The War on Terrorism
The Face of Morning News
While morning news has softened, it does not strictly resemble its image from last summer.
What were largely lifestyle and celebrity programs last June—and became serious sources of information of overnight events last fall—have now become something of a hybrid. Americans can now see some level of serious news each morning on the networks.
Roughly a quarter of what appears on morning news shows could be categorized as traditional hard news about national and international affairs. That is triple the amount last June, when fewer than one in ten stories (7%) fit that description.
On the other hand, it is still significantly less than the nearly six-in-ten stories (58%) that hard news comprised of morning news in our sample period in October.
And make no mistake, these morning shows are still dominated by stories about gardening, recipes, celebrity chatter and product promotion. The lifestyle and celebrity fare this year has made up roughly three-fifths (58%) of all morning stories, after dropping to just 24% last fall. That, however, is somewhat lower than last summer, when celebrity and lifestyle stories made up nearly 75% of the morning shows.
Indeed, most of the increase in hard news comes at the expense of lifestyle feature stories. Those stories are down 9 percentage points since June (38% now versus 47% in June).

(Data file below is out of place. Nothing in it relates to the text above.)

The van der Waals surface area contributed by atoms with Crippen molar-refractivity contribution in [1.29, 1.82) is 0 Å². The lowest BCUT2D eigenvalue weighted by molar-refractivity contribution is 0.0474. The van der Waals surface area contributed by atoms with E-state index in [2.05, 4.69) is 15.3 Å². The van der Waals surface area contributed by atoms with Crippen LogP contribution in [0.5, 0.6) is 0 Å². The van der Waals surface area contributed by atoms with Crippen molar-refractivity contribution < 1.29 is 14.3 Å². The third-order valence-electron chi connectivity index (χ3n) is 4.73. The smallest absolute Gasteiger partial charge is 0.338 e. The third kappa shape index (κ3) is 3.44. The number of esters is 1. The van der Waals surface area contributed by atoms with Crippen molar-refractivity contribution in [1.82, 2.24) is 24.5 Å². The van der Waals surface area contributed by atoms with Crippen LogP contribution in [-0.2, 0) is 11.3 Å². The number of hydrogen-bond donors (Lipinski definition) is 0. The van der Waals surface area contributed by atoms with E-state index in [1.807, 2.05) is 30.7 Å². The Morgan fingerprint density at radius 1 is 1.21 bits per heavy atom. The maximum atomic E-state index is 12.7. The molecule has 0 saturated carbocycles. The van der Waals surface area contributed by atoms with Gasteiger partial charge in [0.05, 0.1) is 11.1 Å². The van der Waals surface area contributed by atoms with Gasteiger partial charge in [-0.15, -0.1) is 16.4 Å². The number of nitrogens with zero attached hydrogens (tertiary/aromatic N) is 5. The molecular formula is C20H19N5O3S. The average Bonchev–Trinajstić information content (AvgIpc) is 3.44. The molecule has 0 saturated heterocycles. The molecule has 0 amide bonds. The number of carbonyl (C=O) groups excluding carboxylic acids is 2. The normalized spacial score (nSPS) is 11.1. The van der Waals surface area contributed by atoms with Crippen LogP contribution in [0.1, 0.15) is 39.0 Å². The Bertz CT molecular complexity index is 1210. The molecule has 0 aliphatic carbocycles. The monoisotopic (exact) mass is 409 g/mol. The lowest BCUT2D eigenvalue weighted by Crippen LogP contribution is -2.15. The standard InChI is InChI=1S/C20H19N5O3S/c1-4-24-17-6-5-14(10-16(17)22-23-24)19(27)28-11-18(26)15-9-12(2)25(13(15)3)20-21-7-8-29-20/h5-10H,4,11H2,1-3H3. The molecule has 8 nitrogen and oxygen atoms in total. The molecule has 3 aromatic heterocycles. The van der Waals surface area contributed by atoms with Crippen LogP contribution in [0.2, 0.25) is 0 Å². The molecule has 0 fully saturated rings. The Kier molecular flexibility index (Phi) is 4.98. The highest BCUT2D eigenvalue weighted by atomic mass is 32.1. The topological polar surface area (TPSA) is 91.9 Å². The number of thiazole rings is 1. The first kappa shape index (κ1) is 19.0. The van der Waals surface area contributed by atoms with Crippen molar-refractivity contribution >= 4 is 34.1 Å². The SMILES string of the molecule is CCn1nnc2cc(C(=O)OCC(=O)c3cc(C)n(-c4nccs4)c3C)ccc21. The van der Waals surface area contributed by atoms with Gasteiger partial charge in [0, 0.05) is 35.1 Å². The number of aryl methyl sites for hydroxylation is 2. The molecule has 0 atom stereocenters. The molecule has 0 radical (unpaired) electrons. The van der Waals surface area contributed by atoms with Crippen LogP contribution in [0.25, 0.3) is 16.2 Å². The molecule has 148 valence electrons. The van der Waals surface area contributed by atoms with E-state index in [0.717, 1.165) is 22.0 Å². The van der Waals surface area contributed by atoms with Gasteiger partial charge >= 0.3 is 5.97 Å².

The quotient of interviews with stars of the latest movies and news of celebrity weddings has declined only slightly, from 25% of the stories in June to 23% this year.
If someone were turning to morning programs for news of the day about a subject such as a bombing in the Middle East, one would also find the style of reporting could shift from day to day or hour to hour.
Tyndall finds that morning shows are regularly divided into two components—the first half hour and the final 90 minutes (the Today Show's final hour has been disregarded for this study). The first half hour, he says, is a balance between hard news, business and economic news and crime stories including true crime, such as the Andrea Yates case. The next 90 minutes are filled with celebrity and lifestyle features. "The massive impact that post-September 11th stories had on the morning programs was in their final 90 minutes where celebrity/lifestyle [features] were temporarily supplanted," Tyndall remarks, adding, "The same displacement occurred in November 2000 during the Florida General Election recount."
At times, the coverage consists of live, on-scene reports of the sort seen from Ground Zero following the attacks and Pakistan in the early days of the war in Afghanistan. The Today Show, for exampled, featured Tom Brokaw reporting live from Tel Aviv about a bombing that took place overnight. Or there might be interviews with some of the principal newsmakers such as The Early Show's interview with the mayor of Netanya where one of the bombings occurred.
Those harder stories, though, are scattered amid a largely human-interest approach to the news. At one point, a morning show might give a detailed news report. Another time, this same news might come in quick anchor reads to make room for any number of a features: Good Morning America's piece about how children of a war zone live a normal life, an interview on The Early Show with a man who had near misses at both the World Trade Center and the bombing in Jaffe, or correspondent Martin Fletcher's reflection for the Today Show on what it is like to live in the Middle East.